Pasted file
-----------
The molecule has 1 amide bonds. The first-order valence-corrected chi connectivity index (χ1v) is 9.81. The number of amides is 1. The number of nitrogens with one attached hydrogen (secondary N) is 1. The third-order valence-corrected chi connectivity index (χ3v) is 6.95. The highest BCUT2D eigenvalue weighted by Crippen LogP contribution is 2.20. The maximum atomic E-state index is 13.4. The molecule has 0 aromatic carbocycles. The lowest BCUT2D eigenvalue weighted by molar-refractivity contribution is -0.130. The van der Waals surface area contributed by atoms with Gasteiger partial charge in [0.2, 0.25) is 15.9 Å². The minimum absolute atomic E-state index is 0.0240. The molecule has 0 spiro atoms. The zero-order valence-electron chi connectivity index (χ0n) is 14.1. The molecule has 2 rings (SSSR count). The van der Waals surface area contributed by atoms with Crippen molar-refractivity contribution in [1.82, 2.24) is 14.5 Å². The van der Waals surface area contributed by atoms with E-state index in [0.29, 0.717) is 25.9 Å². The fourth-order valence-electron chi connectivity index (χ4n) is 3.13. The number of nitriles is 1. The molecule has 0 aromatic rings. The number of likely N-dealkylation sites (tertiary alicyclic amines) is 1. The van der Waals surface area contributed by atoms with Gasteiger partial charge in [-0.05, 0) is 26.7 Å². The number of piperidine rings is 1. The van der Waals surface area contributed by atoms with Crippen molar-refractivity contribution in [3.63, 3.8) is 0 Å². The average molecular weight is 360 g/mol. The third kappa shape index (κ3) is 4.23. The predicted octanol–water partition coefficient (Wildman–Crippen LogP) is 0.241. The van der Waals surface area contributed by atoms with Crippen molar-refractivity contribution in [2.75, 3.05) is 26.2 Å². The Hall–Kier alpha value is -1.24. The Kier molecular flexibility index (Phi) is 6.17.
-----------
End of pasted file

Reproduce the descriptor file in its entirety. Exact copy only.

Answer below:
The molecule has 1 amide bonds. The first-order valence-corrected chi connectivity index (χ1v) is 9.81. The number of amides is 1. The number of nitrogens with one attached hydrogen (secondary N) is 1. The third-order valence-corrected chi connectivity index (χ3v) is 6.95. The highest BCUT2D eigenvalue weighted by Crippen LogP contribution is 2.20. The maximum atomic E-state index is 13.4. The molecule has 0 aromatic carbocycles. The lowest BCUT2D eigenvalue weighted by molar-refractivity contribution is -0.130. The van der Waals surface area contributed by atoms with Gasteiger partial charge in [0.2, 0.25) is 15.9 Å². The minimum absolute atomic E-state index is 0.0240. The molecule has 0 spiro atoms. The zero-order valence-electron chi connectivity index (χ0n) is 14.1. The molecule has 2 rings (SSSR count). The van der Waals surface area contributed by atoms with Crippen molar-refractivity contribution in [1.82, 2.24) is 14.5 Å². The van der Waals surface area contributed by atoms with E-state index in [0.29, 0.717) is 25.9 Å². The fourth-order valence-electron chi connectivity index (χ4n) is 3.13. The number of nitriles is 1. The molecule has 0 aromatic rings. The number of likely N-dealkylation sites (tertiary alicyclic amines) is 1. The van der Waals surface area contributed by atoms with Gasteiger partial charge in [-0.05, 0) is 26.7 Å². The number of piperidine rings is 1. The van der Waals surface area contributed by atoms with Crippen molar-refractivity contribution in [3.63, 3.8) is 0 Å². The average molecular weight is 360 g/mol. The third kappa shape index (κ3) is 4.23. The predicted octanol–water partition coefficient (Wildman–Crippen LogP) is 0.241. The van der Waals surface area contributed by atoms with Crippen molar-refractivity contribution in [2.75, 3.05) is 26.2 Å². The Hall–Kier alpha value is -1.24. The Kier molecular flexibility index (Phi) is 6.17.